In a village in the isolated and rugged terrain of Liquica district in Timor-Leste, a business is thriving as a result of recent access to safe water and hygiene education.
Celestina and her husband Silverio run their village’s kiosk, where until recently they made a living by selling groceries. Since water came to the region their kiosk business has expanded to sell spare water parts, and after learning about toilets and hygiene in WaterAid training, Silverio produced cement toilet pans to sell at the kiosk. The toilet pans were so popular, the initial batch sold out.
The kiosk is now a hub for water and toilet discussions. It is easy for community members to visit the kiosk for advice about their water systems and toilets, to replace parts and purchase toilet pans. This ensures that services are sustainable and keep working well into the future.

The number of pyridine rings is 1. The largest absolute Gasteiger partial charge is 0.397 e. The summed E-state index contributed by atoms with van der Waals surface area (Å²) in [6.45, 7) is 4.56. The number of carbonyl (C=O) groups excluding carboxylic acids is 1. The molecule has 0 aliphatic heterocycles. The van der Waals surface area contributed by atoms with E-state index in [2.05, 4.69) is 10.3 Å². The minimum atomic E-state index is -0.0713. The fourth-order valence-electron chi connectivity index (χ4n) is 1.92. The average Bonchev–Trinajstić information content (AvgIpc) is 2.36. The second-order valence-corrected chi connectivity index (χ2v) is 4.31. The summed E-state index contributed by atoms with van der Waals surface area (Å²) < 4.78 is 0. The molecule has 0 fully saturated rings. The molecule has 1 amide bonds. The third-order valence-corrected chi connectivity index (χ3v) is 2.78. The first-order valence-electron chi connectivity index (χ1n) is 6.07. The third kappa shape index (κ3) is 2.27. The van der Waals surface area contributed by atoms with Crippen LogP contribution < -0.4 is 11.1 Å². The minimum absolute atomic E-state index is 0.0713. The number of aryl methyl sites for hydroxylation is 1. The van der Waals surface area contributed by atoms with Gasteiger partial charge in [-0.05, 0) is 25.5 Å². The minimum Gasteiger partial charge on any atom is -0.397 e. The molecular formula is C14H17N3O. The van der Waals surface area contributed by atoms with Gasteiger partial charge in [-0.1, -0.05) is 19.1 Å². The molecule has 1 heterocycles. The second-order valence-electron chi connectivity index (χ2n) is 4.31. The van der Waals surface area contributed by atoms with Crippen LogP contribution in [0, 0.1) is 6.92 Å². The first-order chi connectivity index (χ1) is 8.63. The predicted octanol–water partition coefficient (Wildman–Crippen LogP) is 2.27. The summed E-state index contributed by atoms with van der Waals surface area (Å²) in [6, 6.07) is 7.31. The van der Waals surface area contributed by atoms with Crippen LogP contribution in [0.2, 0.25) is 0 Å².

“I tell people if they have something broken in their water system they can come and buy a spare part and fix it. We talk to community and they can come and buy it from us to make sure it keeps working,” said Celistina
"When water came to the area we started to sell spare parts to the community and made it easier for the community to buy parts to replace in the water system. Business has improved a lot since selling spare parts."
In the Manufahi district of Timor-Leste, Ailuli Pre-Secondary School’s toilet block had been abandoned and unused for several years because it was in total disrepair, dysfunctional and unhygienic. WaterAid renovated the toilets and provided menstrual hygiene management training for students and staff to help students manage their periods effectively and to dispel myths.
Empowered by their communities, their families and each other, women around the world are working with WaterAid and our local partners to take control of their menstrual health – and make sure having their period doesn’t mean an end to achieving their ambitions.
In Pakistan, cultural and religious taboos have left menstruation shrouded in secrecy – and girls in the dark about how to manage their periods. Kiran is a hygiene outreach worker in Badin district who is trying to increase understanding about periods through the classroom.